Longitudinal decline of neuromuscular activation and power in healthy older adults

David J. Clark, Rachele M. Pojednic, Kieran F. Reid, Carolynn Patten, Evan P. Pasha, Edward M. Phillips, Roger A. Fielding

Research output: Contribution to journalArticle

42 Scopus citations

Abstract

Background. Weakness contributes to the decline of physical function that occurs with aging. Contradictory findings have been reported as to whether neuromuscular activation is impaired with aging, and the extent to which it contributes to weakness. The present study uses a longitudinal design to assess how potential age-related change of neuromuscular activation affects strength, power, and mobility function. Methods. Participants included 16 healthy older adults who were healthy and high functioning at baseline. Strength was measured by leg press one repetition maximum. Power production was measured during a maximal effort rapid leg press movement with resistance set to 70% of the one repetition maximum. During the same movement, neuromuscular activation was quantified as the rate of rise of the quadriceps surface electromyogram (rate of electromyogram rise). Thigh muscle cross-sectional area was measured by computed tomography. Mobility function was assessed by the Short Physical Performance Battery. Results. The time between baseline and follow-up testing was almost 3 years. Between these time points, rate of electromyogram rise decreased 28% (p =. 004) and power decreased 16.5% (p =. 01). There was a trend for reduced anterior thigh muscle cross-sectional area (3%, p =. 05), but no change in posterior thigh muscle cross-sectional area (p =. 84), one repetition maximum strength (p =. 72), or Short Physical Performance Battery score (p =. 17). Loss of power was strongly associated with reduction in the rate of electromyogram rise (R2 =. 61, p <. 001), but not with reduction of anterior thigh muscle cross-sectional area (p =. 83). Conclusions. The present findings suggest that voluntary neuromuscular activation declines with advancing age, contributes to a reduction in power production, and precedes the decline of mobility function.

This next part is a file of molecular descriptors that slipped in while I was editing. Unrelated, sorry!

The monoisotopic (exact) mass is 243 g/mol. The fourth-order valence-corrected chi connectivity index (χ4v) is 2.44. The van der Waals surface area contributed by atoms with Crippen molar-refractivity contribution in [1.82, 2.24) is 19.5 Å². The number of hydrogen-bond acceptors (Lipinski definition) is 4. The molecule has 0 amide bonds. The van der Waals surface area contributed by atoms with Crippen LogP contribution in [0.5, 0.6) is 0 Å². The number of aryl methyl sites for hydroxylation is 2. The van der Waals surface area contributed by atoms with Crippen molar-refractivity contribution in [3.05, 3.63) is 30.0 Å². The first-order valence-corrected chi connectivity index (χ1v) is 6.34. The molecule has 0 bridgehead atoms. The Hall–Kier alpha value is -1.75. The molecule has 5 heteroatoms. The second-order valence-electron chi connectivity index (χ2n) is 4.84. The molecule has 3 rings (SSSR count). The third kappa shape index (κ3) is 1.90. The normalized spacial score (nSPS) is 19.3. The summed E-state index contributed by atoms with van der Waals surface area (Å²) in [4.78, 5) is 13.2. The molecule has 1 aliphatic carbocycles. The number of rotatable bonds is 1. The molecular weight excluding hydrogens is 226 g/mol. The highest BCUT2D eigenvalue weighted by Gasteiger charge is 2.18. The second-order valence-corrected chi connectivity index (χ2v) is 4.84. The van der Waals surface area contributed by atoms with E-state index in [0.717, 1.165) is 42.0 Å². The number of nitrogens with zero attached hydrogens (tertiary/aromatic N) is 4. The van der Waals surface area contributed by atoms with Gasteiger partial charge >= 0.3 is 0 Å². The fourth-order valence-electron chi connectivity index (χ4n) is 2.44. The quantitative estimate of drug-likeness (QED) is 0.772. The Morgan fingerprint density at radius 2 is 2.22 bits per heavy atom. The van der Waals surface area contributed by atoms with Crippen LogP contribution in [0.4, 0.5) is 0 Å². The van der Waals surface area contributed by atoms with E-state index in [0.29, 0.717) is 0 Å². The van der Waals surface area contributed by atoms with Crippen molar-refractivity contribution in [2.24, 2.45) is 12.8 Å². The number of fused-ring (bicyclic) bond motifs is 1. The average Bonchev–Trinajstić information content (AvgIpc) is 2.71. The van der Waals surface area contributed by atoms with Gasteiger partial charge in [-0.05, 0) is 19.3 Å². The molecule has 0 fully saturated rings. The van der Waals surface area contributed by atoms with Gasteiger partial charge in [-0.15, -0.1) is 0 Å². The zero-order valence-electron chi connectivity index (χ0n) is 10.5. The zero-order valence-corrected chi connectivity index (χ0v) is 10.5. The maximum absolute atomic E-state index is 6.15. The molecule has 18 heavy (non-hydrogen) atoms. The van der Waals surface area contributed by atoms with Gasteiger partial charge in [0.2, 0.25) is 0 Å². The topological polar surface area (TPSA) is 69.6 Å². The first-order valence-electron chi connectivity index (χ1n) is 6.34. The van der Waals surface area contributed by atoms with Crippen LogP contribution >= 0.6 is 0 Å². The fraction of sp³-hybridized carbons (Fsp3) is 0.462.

Original languageEnglish (US)
Pages (from-to)1419-1425
Number of pages7
JournalJournals of Gerontology - Series A Biological Sciences and Medical Sciences
Volume68
Issue number11
DOIs
StatePublished - Nov 1 2013
Externally publishedYes

Keywords

  • Motor control
  • Muscle
  • Physical function
  • Physical performance

ASJC Scopus subject areas

  • Aging
  • Geriatrics and Gerontology

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